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Rohit Bajaj
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Difference between specifying classpath with -cp in command line and in Eclipse-> Run Configurations

I ran a program by giving the following command, the program ran successfully :
java -cp "lib/*;classes" com.yatra.scheduler.runner.MOScheduleSuperPnr

I tried running the same thing from Eclipse. By selecting Run Configurations -> Classpath and then adding all the jars inside lib directory under the User Entries Heading and also the classes folder.

But this gives a runtime error Classdefnotfound.

What could be the reason for this ?
Whats the difference between specifying the classpath in command line using the -cp option and specifying classpath in Eclipse -> Run Configurations->Classpath

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8/22/2022 - Mon

Whats the difference between specifying the classpath in command line using the -cp option and specifying classpath in Eclipse -> Run Configurations->Classpath
There should be no difference. Can you post a screenshot of the "Classpath" page from the Run Configurations dialog?

What could be the reason for this ?


a. you missed at least one jar
b. the lib folder also includes classes NOT in jars
Rohit Bajaj

I think i spotted the problem. Any comments on improving will be helpful.

For the normal run of the code i am running the following command :

java -cp "lib/*;classes" com.yatra.scheduler.runner.MOScheduleSuperPnr

under the directory E:\SvnCheckOut\trunk\MOScheduler\target\MOScheduler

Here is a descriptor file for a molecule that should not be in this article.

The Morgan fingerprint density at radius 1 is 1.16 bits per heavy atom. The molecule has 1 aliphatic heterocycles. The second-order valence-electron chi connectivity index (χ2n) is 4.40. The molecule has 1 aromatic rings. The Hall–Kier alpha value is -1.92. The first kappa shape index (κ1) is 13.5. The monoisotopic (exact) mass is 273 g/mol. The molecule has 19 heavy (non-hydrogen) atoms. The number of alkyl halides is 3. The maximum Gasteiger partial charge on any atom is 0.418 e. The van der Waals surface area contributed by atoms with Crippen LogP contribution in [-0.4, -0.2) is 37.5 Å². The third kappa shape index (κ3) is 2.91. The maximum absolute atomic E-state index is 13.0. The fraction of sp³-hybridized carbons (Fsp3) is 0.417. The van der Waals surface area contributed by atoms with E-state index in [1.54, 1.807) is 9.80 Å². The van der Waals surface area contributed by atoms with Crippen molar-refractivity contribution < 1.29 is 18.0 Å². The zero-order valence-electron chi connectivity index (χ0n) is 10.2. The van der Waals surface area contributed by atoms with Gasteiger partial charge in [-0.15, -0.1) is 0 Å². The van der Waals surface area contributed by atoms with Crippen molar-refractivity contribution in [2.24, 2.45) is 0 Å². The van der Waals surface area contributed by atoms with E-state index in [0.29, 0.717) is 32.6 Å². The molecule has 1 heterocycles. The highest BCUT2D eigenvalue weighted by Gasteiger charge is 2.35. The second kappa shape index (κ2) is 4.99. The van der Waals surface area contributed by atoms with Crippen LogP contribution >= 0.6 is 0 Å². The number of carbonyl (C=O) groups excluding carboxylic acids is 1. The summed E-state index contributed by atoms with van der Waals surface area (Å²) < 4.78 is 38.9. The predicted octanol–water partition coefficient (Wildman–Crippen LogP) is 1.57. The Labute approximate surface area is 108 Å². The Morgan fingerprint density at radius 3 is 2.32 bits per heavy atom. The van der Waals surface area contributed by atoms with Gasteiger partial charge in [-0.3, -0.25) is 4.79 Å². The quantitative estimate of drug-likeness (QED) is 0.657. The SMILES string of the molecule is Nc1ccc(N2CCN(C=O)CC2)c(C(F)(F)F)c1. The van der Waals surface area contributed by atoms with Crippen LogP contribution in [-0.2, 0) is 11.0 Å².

But in eclipse i directly click on run under the file


And so it gives the following error :
org.apache.velocity.exception.ResourceNotFoundException: Unable to find resource 'classes/velocity/flight_booking.vm'

Now during command prompt running this error was not coming.
Due to the fact that classes folder was present under E:\SvnCheckOut\trunk\MOScheduler\target\MOScheduler

How do i correct this or whats the proper way to run it in eclipse. I need to debug it in eclipse.

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James Murphy

Sounds like you have not set the Eclipse project up properly. You'd probably be better off creating a new project and making sure you have got the build path and packaging correct.

That is, of course if it's not already an Eclipse project. If it is, it should contain a .project file

Ok, so the problem is that you are trying to load your velocity resource as a file via a relative path. So the working directory that current when you first launch the app is critical to it working.

Quick and dirty solution... Go into your Run Configuration in Eclipse and then on either the Arguments tab or Environment tab (I forget exactly which one), there is a field to be able to set the working directory. Set this to the same directory that you are in on the command line and then it should work from eclipse too.

However what you should do is have Velocity load the .vm file via the classpath rather than as a file. First check out Velocity's ClasspathResouceLoader, but for exactly how to enable this, you would have to tell us exactly how you are using Velocity, ie. do you manually instantiate a VelocityEngine from code, or do you use some integration with another technology such as Spring, etc?

Yes, certainly it's better to load your templates as resources:


A natural way (close to the Java standard one is)

Resource r = org.apache.velocity.util.ClassUtils.getResourceAsStream(getClass(), "/resources/flight_booking.vm");

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Rohit Bajaj

I am calling velocity at the line :
Template velocityTemplate = velocityEngine.getTemplate(vmFilePath);
Here vmFilePath = classes/velocity/flight_booking.vm

Its failing at this point.

I tried changing the working directory in Eclipse argument tab. It worked perfectly.
Please also let me know the other approach.
Which is the better one to use ?


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